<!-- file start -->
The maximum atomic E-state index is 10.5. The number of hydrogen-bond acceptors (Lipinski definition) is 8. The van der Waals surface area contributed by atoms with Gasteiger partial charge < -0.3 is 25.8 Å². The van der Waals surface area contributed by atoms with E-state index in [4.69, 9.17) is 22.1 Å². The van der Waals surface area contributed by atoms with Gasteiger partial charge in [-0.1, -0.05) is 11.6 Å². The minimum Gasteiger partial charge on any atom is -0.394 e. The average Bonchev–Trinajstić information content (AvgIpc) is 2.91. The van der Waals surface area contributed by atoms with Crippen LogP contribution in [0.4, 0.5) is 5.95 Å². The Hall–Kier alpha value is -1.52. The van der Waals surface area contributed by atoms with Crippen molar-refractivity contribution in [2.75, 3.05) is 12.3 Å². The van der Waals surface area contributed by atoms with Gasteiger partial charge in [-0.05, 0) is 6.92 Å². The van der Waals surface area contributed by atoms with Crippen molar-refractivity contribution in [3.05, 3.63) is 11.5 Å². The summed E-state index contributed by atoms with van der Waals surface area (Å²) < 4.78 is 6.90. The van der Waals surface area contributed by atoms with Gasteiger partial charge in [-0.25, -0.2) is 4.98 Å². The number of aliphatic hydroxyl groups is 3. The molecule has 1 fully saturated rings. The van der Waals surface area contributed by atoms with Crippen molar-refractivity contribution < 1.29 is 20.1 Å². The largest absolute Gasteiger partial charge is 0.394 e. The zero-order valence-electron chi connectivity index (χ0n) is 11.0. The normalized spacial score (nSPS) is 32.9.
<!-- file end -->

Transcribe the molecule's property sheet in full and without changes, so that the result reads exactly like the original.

The maximum atomic E-state index is 10.5. The number of hydrogen-bond acceptors (Lipinski definition) is 8. The van der Waals surface area contributed by atoms with Gasteiger partial charge < -0.3 is 25.8 Å². The van der Waals surface area contributed by atoms with E-state index in [4.69, 9.17) is 22.1 Å². The van der Waals surface area contributed by atoms with Gasteiger partial charge in [-0.1, -0.05) is 11.6 Å². The minimum Gasteiger partial charge on any atom is -0.394 e. The average Bonchev–Trinajstić information content (AvgIpc) is 2.91. The van der Waals surface area contributed by atoms with Crippen LogP contribution in [0.4, 0.5) is 5.95 Å². The Hall–Kier alpha value is -1.52. The van der Waals surface area contributed by atoms with Crippen molar-refractivity contribution in [2.75, 3.05) is 12.3 Å². The van der Waals surface area contributed by atoms with Gasteiger partial charge in [-0.05, 0) is 6.92 Å². The van der Waals surface area contributed by atoms with Crippen molar-refractivity contribution in [3.05, 3.63) is 11.5 Å². The summed E-state index contributed by atoms with van der Waals surface area (Å²) < 4.78 is 6.90. The van der Waals surface area contributed by atoms with Gasteiger partial charge in [-0.25, -0.2) is 4.98 Å². The number of aliphatic hydroxyl groups is 3. The molecule has 1 fully saturated rings. The van der Waals surface area contributed by atoms with Crippen molar-refractivity contribution < 1.29 is 20.1 Å². The largest absolute Gasteiger partial charge is 0.394 e. The zero-order valence-electron chi connectivity index (χ0n) is 11.0. The normalized spacial score (nSPS) is 32.9.